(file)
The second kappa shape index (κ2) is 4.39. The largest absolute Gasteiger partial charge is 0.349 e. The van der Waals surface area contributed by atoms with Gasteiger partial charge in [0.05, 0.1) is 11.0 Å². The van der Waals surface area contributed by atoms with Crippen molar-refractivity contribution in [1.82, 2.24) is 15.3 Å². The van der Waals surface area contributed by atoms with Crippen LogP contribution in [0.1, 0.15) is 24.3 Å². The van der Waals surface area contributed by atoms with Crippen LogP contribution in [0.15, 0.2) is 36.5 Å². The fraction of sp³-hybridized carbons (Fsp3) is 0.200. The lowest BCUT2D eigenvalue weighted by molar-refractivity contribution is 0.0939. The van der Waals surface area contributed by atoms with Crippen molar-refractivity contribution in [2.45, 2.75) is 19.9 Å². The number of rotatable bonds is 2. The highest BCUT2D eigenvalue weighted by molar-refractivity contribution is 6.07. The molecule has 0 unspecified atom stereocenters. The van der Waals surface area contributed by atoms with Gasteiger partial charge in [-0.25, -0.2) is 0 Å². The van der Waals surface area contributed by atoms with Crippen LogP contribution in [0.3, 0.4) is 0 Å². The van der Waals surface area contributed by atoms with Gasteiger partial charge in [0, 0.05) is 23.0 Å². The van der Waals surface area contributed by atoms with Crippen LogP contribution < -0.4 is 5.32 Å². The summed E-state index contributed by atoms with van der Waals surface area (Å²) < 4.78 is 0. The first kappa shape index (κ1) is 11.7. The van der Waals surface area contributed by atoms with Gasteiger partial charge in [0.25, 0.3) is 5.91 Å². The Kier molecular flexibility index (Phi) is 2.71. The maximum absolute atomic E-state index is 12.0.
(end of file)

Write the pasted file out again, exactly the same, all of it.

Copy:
The second kappa shape index (κ2) is 4.39. The largest absolute Gasteiger partial charge is 0.349 e. The van der Waals surface area contributed by atoms with Gasteiger partial charge in [0.05, 0.1) is 11.0 Å². The van der Waals surface area contributed by atoms with Crippen molar-refractivity contribution in [1.82, 2.24) is 15.3 Å². The van der Waals surface area contributed by atoms with Crippen LogP contribution in [0.1, 0.15) is 24.3 Å². The van der Waals surface area contributed by atoms with Crippen LogP contribution in [0.15, 0.2) is 36.5 Å². The fraction of sp³-hybridized carbons (Fsp3) is 0.200. The lowest BCUT2D eigenvalue weighted by molar-refractivity contribution is 0.0939. The van der Waals surface area contributed by atoms with Crippen molar-refractivity contribution in [2.45, 2.75) is 19.9 Å². The number of rotatable bonds is 2. The highest BCUT2D eigenvalue weighted by molar-refractivity contribution is 6.07. The molecule has 0 unspecified atom stereocenters. The van der Waals surface area contributed by atoms with Gasteiger partial charge in [-0.25, -0.2) is 0 Å². The van der Waals surface area contributed by atoms with Crippen LogP contribution in [0.3, 0.4) is 0 Å². The van der Waals surface area contributed by atoms with Gasteiger partial charge in [0, 0.05) is 23.0 Å². The van der Waals surface area contributed by atoms with Crippen LogP contribution < -0.4 is 5.32 Å². The summed E-state index contributed by atoms with van der Waals surface area (Å²) < 4.78 is 0. The first kappa shape index (κ1) is 11.7. The van der Waals surface area contributed by atoms with Gasteiger partial charge in [0.25, 0.3) is 5.91 Å². The Kier molecular flexibility index (Phi) is 2.71. The maximum absolute atomic E-state index is 12.0.